Last week, property-rights advocates were ecstatic with the Supreme Court’s ruling in Sackett v EPA that citizens subject to EPA Clean Water Act “compliance orders” can have their day in court. Before, EPA had interpreted its power in a Kafkaesque fashion, whereby the Agency could levy fines for alleged Clean Water Act violations without any recourse for the accused. (My colleague Hans Bader wrote an excellent blog on the case here).
Because that high profile case captured all the attention, it was little noticed last Friday when property rights advocates won a similarly consequential victory. That afternoon, United States District Court for the District of Columbia Judge Amy Berman Jackson ruled that EPA overstepped its authority when it vetoed a Clean Water Act permit that had already been issued to the Mingo Logan Coal Company, a subsidiary of Arch Coal, for a mountaintop removal mining project in Logan County, West Virginia. The profound matter at hand was whether EPA could revoke a Clean Water Act permit, after it became the possession of the applicant. Had EPA carried the day, permit (i.e., property) owners nationwide would be subject to the cessation of business, depending on EPA’s whims.
Here’s the background: The Clean Water Act prohibits the discharge of pollution into navigable waters of the United States, unless the polluter has a permit. There are two kinds of permits: (1) Section 402 permits for “point-sources,” which are basically any singular discharge outlet for pollutants (like a pipe); and (2) Section 404 permits for “dredge and fill” activities, like mountaintop removal mining*. The former permits are issued by States after their permitting regimes are approved by EPA. The latter permits are issued by the U.S. Army Corps of Engineers, in accordance with guidance established jointly with EPA. Importantly, the Clean Water Act affords EPA a veto over the U.S. Army Corps of Engineers decision to permit.
The case that was decided last Friday pertained to a Section 404 permit that was issued in late 2009 by the U.S. Army Corps of Engineers to Mingo Logan Coal Company for the Spruce No 1 Mine in Logan County, West Virginia. EPA retroactively vetoed this permit on January 2011. Mingo Logan Coal Company then sued in the U.S. District Court for the District of Columbia. The coal company argued that the Clean Water Act only authorizes EPA to veto a pending Section 404 permit (i.e., while the Army Corps deliberates). EPA countered that the veto power was everlasting. Judge Jackson agreed with the petitioners. She wrote,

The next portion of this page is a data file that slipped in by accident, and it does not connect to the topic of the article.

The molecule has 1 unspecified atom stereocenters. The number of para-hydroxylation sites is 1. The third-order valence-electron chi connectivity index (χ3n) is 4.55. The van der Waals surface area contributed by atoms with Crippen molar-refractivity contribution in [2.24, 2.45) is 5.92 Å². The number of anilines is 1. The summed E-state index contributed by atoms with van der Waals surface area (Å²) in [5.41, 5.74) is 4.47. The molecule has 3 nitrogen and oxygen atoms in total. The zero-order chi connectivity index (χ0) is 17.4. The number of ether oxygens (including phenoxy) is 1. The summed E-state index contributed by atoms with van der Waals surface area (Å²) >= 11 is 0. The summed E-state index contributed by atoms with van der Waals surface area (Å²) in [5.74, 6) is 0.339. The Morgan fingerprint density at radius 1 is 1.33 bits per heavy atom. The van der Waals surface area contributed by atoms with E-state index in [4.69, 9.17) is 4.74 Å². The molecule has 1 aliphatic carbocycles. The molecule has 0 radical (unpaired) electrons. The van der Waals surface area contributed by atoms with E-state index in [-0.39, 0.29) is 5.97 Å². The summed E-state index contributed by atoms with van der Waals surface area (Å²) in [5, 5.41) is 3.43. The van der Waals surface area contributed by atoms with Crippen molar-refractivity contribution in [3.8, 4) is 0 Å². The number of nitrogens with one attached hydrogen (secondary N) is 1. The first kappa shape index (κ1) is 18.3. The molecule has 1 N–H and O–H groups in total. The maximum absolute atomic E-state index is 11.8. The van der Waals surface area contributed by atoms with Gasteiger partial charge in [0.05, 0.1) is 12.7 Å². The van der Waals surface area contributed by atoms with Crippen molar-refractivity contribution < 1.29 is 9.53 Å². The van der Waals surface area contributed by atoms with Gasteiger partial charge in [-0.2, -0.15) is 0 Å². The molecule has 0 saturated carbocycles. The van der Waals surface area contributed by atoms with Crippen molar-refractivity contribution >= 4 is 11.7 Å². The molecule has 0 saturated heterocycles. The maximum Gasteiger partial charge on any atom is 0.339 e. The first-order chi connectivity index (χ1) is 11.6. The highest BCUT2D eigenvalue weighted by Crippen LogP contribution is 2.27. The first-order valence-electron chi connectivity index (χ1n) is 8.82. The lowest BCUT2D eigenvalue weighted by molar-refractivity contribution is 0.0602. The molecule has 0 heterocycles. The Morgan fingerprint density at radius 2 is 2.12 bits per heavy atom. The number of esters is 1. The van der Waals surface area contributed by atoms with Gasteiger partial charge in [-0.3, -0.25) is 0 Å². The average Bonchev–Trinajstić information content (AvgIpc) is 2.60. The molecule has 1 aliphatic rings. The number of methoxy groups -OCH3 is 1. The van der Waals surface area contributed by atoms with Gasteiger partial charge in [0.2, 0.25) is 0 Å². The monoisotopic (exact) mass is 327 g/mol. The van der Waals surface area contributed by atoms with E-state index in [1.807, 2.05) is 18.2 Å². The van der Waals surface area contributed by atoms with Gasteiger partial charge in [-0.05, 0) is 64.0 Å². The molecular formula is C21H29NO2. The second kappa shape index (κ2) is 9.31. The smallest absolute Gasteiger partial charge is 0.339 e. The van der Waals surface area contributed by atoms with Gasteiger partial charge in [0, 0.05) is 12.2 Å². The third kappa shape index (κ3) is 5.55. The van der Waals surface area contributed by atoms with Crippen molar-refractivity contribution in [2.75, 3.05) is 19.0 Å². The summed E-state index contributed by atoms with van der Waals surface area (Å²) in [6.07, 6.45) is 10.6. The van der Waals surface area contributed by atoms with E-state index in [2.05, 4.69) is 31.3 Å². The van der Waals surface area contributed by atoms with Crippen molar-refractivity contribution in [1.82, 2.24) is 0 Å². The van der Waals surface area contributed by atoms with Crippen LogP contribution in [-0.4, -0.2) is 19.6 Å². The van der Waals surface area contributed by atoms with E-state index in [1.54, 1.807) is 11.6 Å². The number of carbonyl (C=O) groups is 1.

“Based upon a consideration of the provision in question, the language and structure of the entire statutory scheme, and the legislative history, the Court concludes that the statute does not give EPA the power to render a permit invalid once it has been issued by the Corps. EPA’s view of its authority is inconsistent with clear provisions in the statute, which deem compliance with a permit to be compliance with the Act, and with the legislative history of section 404.”
Notably, the Court did not rule on EPA’s scientific rationale for the permit veto. If Judge Jackson had ruled that EPA has the authority to retroactively veto a Section 404 permit, next she would have considered whether the veto itself was reasonable. In a 2011 study, I argued at length that the “science” behind EPA’s veto was unacceptably shoddy. In a nutshell, EPA claims that the Spruce No. 1 Mine would significantly harm wildlife up and down the food chain—including fish, salamanders, and birds–while in fact the Agency only presents evidence of harm to a single order of insects (Ephemeroptera, a.k.a. the mayfly). Moreover, the scientific literature suggests that overall insect biodiversity isn’t adversely impacted by surface coal mining in Appalachia. That is, hardier species readily thrive in the wake of the mayfly’s decline.
Judge Jackson’s ruling will no doubt come as a relief to the people of West Virginia. In May 2010, I attended EPA’s public hearing on its proposed veto at the civic center in downtown Charleston. The floor was packed with hundreds of people. Conservatively, I’d estimate that the crowd was 99 percent outraged by EPA’s “jobs for bugs” permit veto. I wrote about that experience here.
This is the second consecutive victory for the Appalachian coal industry over EPA in the U.S. District Court for the District of Columbia. Last October, Judge Reggie Walton ruled that EPA had overstepped its authority when it implemented an extra-layer of oversight over Clean Water Act permitting deliberations by States and the U.S. Army Corps of Engineers for applications from the coal industry in Appalachia.
*Pursuant to the 1977 Surface Mining and Control Act, mountaintop removal mining practitioners must recreate the approximate original contour of the mining area. To put it another way, they have to replace the mountaintop as best they can. However, it is an engineering impossibility to recreate the mountaintop perfectly. There is always leftover dirt and spoil. This “overburden” is deposited at the base of the mountain, becoming a “valley fill.” Invariably, valley fills bury intermittent streams that form in valleys whenever it rains. As such, a valley fill requires a Section 404 dredge and fill permit (because it “fills” intermittent streams).